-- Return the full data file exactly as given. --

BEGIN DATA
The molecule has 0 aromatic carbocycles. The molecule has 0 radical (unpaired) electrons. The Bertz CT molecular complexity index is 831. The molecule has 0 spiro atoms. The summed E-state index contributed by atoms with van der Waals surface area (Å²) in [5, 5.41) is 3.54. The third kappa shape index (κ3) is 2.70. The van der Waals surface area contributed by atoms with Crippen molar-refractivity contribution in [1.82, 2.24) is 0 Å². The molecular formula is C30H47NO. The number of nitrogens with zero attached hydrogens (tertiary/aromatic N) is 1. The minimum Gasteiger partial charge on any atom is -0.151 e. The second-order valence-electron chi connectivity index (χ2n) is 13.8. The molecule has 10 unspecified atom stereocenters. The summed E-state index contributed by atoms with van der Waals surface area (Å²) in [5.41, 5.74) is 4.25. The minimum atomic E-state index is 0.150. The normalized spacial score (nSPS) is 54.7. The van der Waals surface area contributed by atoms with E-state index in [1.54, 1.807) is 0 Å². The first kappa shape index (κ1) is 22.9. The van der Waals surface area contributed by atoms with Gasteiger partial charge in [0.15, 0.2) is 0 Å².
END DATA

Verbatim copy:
The molecule has 0 aromatic carbocycles. The molecule has 0 radical (unpaired) electrons. The Bertz CT molecular complexity index is 831. The molecule has 0 spiro atoms. The summed E-state index contributed by atoms with van der Waals surface area (Å²) in [5, 5.41) is 3.54. The third kappa shape index (κ3) is 2.70. The van der Waals surface area contributed by atoms with Crippen molar-refractivity contribution in [1.82, 2.24) is 0 Å². The molecular formula is C30H47NO. The number of nitrogens with zero attached hydrogens (tertiary/aromatic N) is 1. The minimum Gasteiger partial charge on any atom is -0.151 e. The second-order valence-electron chi connectivity index (χ2n) is 13.8. The molecule has 10 unspecified atom stereocenters. The summed E-state index contributed by atoms with van der Waals surface area (Å²) in [5.41, 5.74) is 4.25. The minimum atomic E-state index is 0.150. The normalized spacial score (nSPS) is 54.7. The van der Waals surface area contributed by atoms with E-state index in [1.54, 1.807) is 0 Å². The first kappa shape index (κ1) is 22.9. The van der Waals surface area contributed by atoms with Gasteiger partial charge in [0.15, 0.2) is 0 Å².